Coldest Temperature That Life Can Survive

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Scientific researchers from the British Antarctic Survey have found what they believe to be the lowest temperature under which life can still survive and grow.

Life forms can exist on Earth in extreme conditions like ice cores, caves, and in the deepest parts of the ocean.
Scientific researchers from the British Antarctic Survey have found what they believe to be the lowest temperature under which life can still survive and grow.

To test this, the researchers put single cell organisms in a watery environment and lowered the temperature to see when the organisms became vitrified, or unable to reproduce, which the scientists considered to be no longer living.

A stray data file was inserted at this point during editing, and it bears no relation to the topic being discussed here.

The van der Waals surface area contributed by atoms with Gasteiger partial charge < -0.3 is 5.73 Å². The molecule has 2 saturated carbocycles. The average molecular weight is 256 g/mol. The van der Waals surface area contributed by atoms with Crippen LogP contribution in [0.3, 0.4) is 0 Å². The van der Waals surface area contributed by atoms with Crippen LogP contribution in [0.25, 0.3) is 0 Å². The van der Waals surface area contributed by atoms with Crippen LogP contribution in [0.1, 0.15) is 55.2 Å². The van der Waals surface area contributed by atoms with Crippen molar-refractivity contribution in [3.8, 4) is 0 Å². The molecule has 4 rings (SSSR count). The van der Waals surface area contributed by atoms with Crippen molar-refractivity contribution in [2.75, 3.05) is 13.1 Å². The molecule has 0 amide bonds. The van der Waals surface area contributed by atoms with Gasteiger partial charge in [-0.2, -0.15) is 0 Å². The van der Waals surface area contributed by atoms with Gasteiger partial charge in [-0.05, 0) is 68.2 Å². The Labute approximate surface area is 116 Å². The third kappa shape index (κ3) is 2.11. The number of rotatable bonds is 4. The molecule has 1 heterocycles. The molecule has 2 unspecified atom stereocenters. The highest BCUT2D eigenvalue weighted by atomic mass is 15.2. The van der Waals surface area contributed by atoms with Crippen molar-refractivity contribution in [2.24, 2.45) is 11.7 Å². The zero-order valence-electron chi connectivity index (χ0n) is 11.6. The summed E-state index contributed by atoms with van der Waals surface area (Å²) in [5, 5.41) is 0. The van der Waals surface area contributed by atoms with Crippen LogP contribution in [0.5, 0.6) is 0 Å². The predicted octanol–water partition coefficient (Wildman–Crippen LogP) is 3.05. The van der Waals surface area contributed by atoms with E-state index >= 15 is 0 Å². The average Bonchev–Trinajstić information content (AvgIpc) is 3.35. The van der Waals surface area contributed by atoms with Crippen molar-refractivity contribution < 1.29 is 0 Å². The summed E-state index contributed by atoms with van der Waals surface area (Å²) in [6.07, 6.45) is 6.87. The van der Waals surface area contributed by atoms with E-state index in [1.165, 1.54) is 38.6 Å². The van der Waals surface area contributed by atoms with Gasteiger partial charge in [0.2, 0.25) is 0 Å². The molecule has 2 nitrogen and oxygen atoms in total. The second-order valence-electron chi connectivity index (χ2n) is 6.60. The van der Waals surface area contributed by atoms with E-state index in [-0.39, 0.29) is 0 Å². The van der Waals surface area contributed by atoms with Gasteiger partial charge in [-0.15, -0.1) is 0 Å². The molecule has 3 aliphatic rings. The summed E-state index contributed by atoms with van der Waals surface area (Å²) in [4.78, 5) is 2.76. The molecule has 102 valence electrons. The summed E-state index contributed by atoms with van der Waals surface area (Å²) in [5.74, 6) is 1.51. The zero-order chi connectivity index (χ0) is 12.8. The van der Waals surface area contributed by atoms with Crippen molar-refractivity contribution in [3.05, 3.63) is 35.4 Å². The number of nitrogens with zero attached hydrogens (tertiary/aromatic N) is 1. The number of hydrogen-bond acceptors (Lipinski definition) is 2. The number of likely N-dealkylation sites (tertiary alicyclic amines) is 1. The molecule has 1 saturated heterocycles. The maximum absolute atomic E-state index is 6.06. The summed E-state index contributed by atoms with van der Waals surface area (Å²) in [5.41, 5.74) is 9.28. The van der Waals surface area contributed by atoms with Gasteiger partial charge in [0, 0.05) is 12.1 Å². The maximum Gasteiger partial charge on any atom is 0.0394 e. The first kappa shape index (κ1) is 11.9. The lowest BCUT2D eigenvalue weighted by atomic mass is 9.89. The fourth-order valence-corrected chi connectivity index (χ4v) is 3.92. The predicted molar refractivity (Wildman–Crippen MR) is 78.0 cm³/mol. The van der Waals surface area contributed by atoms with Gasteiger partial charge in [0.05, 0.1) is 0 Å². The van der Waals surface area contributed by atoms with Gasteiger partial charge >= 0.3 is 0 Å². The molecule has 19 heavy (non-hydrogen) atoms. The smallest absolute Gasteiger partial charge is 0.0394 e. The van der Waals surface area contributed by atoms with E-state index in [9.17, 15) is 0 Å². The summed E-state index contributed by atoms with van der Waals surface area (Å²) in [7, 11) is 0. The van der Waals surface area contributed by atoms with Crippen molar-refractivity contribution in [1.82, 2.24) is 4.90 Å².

The researchers determined that negative 20 degrees Celsius is the lowest temperature the organisms could reproduce before becoming vitrified.
Lead author of the study, Professor Andrew Clarke said: “The interesting thing about vitrification is that in general a cell will survive, where it wouldn't survive freezing. But if you can do a controlled vitrification you can survive. Once a cell is vitrified it can continue to survive right down to incredibly low temperatures.”

The results of the study help explain why deep freezing food preserves it and stops it from rotting, because bacteria and mold cannot multiply in such cold temperatures.

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